More on the Israeli Model
[OJ ed. Note this post was submitted before comments to Mr. Guiora’s first post were received.]
In Monday’s post, I presented the fundamental principles of administrative detention. Today, I will discuss the process and considerations when to apply the measure as developed over the course of years in Israel with respect to a specific individual. The measure is applied in the West Bank by order of the military commander (Israel has never annexed the West Bank) and in Israel proper by the Minister of Defense. In both, the decision is subject to judicial review (in the West Bank by two military courts and the Israeli Supreme Court; in Israel by the Tel Aviv District Court and by the Israeli Supreme Court).
As to the process: when the security forces (Israel Security Agency, ISA; formerly known as General Security Services) receive intelligence information suggesting a specific individual’s involvement in terrorism the following options are ‘on the table’:
1) Arrest for purposes of initiating a criminal law process (detention-interrogation-trial)
2) Arrest for purposes of administrative detention (detention-hearings)
3) Not arrest (monitor/surveillance).
If the ISA chooses to recommend the commander impose administrative detention on the individual, then the military commander’s legal advisor is requested to review the intelligence information in order advise the commander whether to adopt the recommendation. In my postings as senior security advisor to the West Bank Legal Advisor (1990-1992) and Gaza Strip Legal Advisor (1994-1997), I was asked to review ISA recommendations to military commanders regarding Palestinian residents of the West Bank and Gaza Strip. My recommendations were either to:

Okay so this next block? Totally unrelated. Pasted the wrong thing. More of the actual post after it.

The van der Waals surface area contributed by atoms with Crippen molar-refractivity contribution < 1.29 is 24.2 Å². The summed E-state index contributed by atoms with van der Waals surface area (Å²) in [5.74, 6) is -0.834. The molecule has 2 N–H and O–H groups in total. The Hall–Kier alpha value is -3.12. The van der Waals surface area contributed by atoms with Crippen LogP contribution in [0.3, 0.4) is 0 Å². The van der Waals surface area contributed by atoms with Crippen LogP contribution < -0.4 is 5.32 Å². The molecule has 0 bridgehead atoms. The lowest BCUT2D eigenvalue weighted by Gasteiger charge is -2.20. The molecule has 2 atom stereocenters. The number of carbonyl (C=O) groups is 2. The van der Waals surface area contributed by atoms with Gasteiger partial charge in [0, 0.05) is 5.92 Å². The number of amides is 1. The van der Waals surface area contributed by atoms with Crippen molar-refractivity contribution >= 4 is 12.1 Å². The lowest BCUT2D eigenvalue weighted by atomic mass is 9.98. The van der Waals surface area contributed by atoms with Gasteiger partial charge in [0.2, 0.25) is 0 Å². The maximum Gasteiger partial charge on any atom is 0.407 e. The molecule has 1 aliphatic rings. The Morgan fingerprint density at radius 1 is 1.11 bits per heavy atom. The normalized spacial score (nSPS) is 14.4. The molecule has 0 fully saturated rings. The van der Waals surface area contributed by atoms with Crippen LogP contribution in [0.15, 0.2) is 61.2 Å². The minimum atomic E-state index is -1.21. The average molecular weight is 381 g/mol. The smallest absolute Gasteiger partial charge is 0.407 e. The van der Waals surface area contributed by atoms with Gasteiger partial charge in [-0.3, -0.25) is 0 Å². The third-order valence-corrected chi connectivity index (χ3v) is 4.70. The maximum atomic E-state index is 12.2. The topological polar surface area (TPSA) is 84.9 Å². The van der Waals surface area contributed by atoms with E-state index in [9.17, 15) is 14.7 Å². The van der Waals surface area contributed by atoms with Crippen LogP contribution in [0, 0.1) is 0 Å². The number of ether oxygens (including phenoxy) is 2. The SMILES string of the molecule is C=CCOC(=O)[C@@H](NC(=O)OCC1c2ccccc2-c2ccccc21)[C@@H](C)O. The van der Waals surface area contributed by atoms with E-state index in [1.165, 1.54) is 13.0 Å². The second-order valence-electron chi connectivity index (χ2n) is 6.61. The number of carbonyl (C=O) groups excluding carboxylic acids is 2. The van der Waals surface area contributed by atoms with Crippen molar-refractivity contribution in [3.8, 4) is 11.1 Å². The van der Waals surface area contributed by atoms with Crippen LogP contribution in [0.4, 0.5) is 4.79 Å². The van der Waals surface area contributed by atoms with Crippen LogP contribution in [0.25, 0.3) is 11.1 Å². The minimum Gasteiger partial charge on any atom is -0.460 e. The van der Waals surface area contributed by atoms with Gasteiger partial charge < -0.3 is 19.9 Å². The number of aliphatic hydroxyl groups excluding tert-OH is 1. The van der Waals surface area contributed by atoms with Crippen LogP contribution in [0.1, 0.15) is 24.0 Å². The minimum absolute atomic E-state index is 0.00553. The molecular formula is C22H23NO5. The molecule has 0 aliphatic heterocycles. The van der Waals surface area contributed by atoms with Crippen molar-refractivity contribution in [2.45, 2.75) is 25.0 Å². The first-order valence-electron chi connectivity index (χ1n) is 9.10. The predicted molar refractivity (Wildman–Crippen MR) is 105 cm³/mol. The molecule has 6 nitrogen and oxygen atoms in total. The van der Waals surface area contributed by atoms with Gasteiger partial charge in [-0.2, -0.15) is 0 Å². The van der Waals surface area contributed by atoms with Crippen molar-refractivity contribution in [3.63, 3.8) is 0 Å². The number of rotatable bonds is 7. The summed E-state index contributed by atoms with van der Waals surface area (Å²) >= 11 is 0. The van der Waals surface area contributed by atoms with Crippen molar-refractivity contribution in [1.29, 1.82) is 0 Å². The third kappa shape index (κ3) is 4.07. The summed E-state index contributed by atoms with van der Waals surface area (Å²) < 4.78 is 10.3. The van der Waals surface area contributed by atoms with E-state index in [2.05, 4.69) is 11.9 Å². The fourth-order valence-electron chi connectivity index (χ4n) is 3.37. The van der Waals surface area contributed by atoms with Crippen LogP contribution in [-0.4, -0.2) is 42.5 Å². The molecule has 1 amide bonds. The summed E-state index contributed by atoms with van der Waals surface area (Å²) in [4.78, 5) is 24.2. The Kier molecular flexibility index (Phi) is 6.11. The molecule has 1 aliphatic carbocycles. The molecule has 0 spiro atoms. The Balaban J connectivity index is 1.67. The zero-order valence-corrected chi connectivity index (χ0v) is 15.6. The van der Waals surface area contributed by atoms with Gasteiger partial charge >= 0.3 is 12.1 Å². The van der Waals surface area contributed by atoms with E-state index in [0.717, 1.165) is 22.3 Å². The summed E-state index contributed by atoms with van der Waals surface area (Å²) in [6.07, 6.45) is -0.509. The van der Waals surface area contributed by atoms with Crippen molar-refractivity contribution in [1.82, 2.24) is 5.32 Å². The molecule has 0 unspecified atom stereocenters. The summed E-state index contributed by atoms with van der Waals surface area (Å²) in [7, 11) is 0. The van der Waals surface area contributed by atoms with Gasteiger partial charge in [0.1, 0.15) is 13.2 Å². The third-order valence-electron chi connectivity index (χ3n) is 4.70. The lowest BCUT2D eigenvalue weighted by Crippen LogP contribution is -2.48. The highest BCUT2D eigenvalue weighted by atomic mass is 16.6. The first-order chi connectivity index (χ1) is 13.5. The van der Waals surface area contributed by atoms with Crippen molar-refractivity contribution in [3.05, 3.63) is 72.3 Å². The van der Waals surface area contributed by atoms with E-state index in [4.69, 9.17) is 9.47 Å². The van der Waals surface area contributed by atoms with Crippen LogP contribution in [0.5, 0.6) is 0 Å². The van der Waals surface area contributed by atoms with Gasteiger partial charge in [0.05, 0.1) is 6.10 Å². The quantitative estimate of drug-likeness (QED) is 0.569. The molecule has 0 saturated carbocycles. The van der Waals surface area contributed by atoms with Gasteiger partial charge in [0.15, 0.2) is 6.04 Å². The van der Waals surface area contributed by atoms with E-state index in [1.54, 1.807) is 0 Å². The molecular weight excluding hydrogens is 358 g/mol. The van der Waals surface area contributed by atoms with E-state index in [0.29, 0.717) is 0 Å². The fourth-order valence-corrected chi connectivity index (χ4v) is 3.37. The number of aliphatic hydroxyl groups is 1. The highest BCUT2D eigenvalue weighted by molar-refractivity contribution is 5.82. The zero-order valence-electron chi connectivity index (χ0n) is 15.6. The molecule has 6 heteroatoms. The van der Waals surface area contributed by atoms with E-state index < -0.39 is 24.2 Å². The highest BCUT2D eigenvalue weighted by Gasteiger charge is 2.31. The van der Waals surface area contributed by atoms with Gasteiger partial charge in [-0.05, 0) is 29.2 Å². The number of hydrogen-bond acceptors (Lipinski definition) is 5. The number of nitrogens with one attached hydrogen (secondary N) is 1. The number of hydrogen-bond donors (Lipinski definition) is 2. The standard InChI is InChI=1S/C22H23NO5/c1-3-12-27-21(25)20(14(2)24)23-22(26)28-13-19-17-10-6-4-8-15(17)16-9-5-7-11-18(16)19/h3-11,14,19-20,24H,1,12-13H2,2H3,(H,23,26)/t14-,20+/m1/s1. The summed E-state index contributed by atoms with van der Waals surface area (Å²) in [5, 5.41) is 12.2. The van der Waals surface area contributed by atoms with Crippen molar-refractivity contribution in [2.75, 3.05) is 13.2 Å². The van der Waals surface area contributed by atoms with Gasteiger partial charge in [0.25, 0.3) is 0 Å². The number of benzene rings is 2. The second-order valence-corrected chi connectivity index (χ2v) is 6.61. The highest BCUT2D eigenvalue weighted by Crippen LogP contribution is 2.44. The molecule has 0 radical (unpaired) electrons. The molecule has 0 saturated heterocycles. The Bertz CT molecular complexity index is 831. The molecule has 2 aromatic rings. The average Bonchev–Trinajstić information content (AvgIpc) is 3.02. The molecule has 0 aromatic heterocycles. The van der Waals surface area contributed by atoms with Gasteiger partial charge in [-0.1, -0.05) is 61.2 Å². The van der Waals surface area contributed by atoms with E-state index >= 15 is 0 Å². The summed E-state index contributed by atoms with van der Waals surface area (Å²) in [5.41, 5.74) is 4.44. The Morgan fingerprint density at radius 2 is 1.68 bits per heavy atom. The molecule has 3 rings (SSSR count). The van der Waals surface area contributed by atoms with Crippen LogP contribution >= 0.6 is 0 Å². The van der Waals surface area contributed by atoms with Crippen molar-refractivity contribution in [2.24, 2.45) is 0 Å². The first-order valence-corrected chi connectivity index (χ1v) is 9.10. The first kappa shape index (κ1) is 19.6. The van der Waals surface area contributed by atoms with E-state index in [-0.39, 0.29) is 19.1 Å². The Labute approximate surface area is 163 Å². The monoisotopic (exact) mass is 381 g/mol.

1) Accept the ISA’s detention recommendation and if yes, whether to affirm the ISA’s recommendation regarding length of detention (up to six months); OR
2) Reject the ISA recommendation and recommend either not to detain the individual or to arrest for purposes of initiating a criminal law process.
My recommendations (to the commander) were based on the following considerations:
1) Quality of intelligence and source reliability/credibility (this required expert opinion by an ISA official);
2) Timeliness/staleness of the intelligence information (this required expert opinion by an ISA case agent);
3) Previous activities of the individual (this required review of the intelligence dossier prepared by the ISA);
4) Impact on the individual’s immediate community; this was of particular relevance if the individual was a highly regarded/respected leader (this required expert opinion by an ISA official);
5) NGO response (while Israeli and international human rights organizations were unanimous in their criticism of the measure, there was additional sensitivity with respect certain categories including women, ‘people of prominence’, and attorneys);
6) Severity of the danger posed by the individual (this required expert opinion by an ISA official);
7) Whether the intelligence information could be declassified and the individual interrogated thereby enabling initiation of the criminal law process;
8. Danger to the source/s were the information to be declassified (this required expert opinion by an ISA official);
9) Whether the Israel Supreme Court (sitting as the High Court of Justice) would intervene in the commander’s decision.
Were I to affirm the ISA’s recommendation then the intelligence dossier and my recommendations were brought before the commander; if the commander accepted my recommendation the individual would be detained in accordance with the signed order which included a short description of the order’s justification (largely a general statement regarding the individual’s activity).
As I shall discuss in subsequent postings, the orders are subject to judicial review (military court and Israel Supreme Court).